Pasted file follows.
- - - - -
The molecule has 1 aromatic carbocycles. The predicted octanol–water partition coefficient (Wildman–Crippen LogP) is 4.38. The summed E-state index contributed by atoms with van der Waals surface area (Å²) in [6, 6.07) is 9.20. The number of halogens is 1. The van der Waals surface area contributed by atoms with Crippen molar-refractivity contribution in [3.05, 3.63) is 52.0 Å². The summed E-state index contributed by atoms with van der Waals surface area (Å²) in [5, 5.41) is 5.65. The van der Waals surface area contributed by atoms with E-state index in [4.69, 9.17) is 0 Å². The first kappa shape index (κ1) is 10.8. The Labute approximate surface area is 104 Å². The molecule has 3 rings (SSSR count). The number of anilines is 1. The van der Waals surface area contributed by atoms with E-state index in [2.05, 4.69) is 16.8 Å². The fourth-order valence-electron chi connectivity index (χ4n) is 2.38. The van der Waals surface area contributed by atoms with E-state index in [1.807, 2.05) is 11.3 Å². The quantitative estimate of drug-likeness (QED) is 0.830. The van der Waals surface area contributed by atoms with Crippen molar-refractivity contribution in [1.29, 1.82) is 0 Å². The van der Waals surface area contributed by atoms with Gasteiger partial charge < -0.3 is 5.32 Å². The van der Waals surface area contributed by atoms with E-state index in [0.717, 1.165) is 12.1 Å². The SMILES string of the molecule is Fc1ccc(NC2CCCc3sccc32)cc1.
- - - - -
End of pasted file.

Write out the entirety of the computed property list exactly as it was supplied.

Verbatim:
The molecule has 1 aromatic carbocycles. The predicted octanol–water partition coefficient (Wildman–Crippen LogP) is 4.38. The summed E-state index contributed by atoms with van der Waals surface area (Å²) in [6, 6.07) is 9.20. The number of halogens is 1. The van der Waals surface area contributed by atoms with Crippen molar-refractivity contribution in [3.05, 3.63) is 52.0 Å². The summed E-state index contributed by atoms with van der Waals surface area (Å²) in [5, 5.41) is 5.65. The van der Waals surface area contributed by atoms with E-state index in [4.69, 9.17) is 0 Å². The first kappa shape index (κ1) is 10.8. The Labute approximate surface area is 104 Å². The molecule has 3 rings (SSSR count). The number of anilines is 1. The van der Waals surface area contributed by atoms with E-state index in [2.05, 4.69) is 16.8 Å². The fourth-order valence-electron chi connectivity index (χ4n) is 2.38. The van der Waals surface area contributed by atoms with E-state index in [1.807, 2.05) is 11.3 Å². The quantitative estimate of drug-likeness (QED) is 0.830. The van der Waals surface area contributed by atoms with Crippen molar-refractivity contribution in [1.29, 1.82) is 0 Å². The van der Waals surface area contributed by atoms with Gasteiger partial charge < -0.3 is 5.32 Å². The van der Waals surface area contributed by atoms with E-state index in [0.717, 1.165) is 12.1 Å². The SMILES string of the molecule is Fc1ccc(NC2CCCc3sccc32)cc1.